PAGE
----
Randomly sampling households, or blood donors, or big-box shoppers, for example, could address questions around “herd immunity,” which occurs when enough people in a population have antibodies to an infection to stop it from spreading. With COVID-19, it’s been estimated the threshold for herd immunity may kick in somewhere between 55, and as high as 82 per cent of the population.
Naylor said it’s a mug’s game to try to guess what proportion of the population in Canada has antibodies to the pandemic virus. A “back-of-the envelope” calculation suggests a three per cent background immunity “isn’t implausible,” he said, based on the number of confirmed cases to date — 85,000 as of Monday — and a ratio of at least 10 undetected cases to every confirmed case. That would still leave an unnerving number of people susceptible.
Antibody testing also isn’t just a “one-and-done” scenario, Naylor said. Background immunity would need to be checked intermittently as cases crop up and the number of people exposed increase, he said.
Serosurveys could also inform decisions on where and whether to relax physical distancing. “It’s not likely to drive a binary yes-no lockdown decision,” Naylor said. “But that type of information might help communities and worksites determine how they manage risks and how stringent their risk mitigation strategies must be.”
It could also give a much clearer picture of COVID-19’s true infection fatality rate, meaning the ratio of deaths divided by the actual number of infections, not just confirmed ones.
U.S.-based Abbott expects to begin shipping its antibody tests to Canada this week after receiving Health Canada authorization. The Italian-made DiaSorin LIASON test has also been green-lighted by Health Canada.
Specific groups, such as health-care workers, will be targeted first. “It’s not yet sort of prime time for regular use to inform individual decision making right now,” said Dr. Theresa Tam, Canada’s chief public health officer. The goal is to test more than one million Canadians over the next two years.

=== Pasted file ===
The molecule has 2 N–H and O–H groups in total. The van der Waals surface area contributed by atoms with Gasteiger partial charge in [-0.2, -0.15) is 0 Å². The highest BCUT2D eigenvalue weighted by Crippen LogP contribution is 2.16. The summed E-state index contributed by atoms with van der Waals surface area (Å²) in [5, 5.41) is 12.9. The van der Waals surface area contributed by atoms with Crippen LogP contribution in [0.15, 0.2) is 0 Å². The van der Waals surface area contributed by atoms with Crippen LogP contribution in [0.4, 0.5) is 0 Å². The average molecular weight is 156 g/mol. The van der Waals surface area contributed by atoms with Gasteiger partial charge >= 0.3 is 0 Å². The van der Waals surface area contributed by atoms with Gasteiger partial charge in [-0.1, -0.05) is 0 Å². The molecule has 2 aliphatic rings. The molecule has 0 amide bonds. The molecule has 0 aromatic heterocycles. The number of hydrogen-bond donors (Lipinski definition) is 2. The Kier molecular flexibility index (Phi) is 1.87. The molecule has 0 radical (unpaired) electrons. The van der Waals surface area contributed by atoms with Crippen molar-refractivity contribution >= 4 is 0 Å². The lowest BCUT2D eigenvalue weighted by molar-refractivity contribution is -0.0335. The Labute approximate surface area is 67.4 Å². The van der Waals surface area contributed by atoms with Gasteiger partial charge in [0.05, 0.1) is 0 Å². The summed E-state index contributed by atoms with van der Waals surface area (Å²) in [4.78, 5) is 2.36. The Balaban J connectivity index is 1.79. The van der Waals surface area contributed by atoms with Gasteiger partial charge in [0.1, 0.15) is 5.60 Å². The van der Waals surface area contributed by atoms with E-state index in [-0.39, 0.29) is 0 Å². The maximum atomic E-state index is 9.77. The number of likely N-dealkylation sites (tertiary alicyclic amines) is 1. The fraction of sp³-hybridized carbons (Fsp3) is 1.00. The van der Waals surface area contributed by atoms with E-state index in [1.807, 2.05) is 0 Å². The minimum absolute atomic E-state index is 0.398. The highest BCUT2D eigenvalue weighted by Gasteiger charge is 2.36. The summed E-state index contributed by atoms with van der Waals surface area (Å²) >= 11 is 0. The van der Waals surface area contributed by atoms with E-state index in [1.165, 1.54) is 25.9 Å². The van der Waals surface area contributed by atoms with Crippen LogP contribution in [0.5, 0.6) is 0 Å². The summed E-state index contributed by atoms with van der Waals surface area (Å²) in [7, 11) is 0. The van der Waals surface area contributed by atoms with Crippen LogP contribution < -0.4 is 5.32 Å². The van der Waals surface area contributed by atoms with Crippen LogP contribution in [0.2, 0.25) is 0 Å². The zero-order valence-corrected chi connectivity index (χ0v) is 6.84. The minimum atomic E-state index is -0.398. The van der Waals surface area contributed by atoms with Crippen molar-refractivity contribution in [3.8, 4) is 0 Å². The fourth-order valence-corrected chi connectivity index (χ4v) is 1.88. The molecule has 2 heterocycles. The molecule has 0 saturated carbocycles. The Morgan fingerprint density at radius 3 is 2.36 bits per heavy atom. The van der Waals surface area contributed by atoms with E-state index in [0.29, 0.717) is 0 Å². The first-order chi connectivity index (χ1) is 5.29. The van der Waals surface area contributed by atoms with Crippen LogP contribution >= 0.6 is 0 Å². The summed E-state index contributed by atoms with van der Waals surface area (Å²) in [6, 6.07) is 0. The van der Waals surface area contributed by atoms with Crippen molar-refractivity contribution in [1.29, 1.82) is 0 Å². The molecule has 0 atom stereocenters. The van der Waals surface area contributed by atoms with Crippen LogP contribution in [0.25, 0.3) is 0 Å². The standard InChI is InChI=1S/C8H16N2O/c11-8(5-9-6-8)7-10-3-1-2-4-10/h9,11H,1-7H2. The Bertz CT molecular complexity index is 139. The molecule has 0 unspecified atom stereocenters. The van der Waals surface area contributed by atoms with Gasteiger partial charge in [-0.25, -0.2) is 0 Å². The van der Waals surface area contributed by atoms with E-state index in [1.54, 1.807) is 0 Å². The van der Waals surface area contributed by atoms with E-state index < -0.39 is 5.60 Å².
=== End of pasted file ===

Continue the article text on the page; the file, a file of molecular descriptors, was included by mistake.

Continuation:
Initially, when a person is infected with a virus, the first antibodies on the scene are IgM antibodies that appear within a week of infection. Later, a more durable antibody, IgG, is produced and detectable after about two weeks. The Abbott and DiaSorin tests detect IgG antibodies.
What’s not known is how long the antibodies last in the blood of people who were exposed, what level is needed to be protective and how strongly the antibodies neutralize the virus if you were to get reinfected, said Anne-Claude Gingras, co-leader of a team of researchers at Sinai Health System and the University of Toronto that has developed an antibody test that has already been used to screen more than 1,000 blood samples, mostly from hospitalized people who have recovered from COVID-19, but also from those who had milder symptoms. The plan is to follow them over time to see how antibody levels vary.
Seasonal coronaviruses that cause the common cold don’t elicit long-lasting immunity. But SARS-1 did. Immunity lasted over years, Gingras said. “We hope that this new coronavirus will be more like SARS-1.”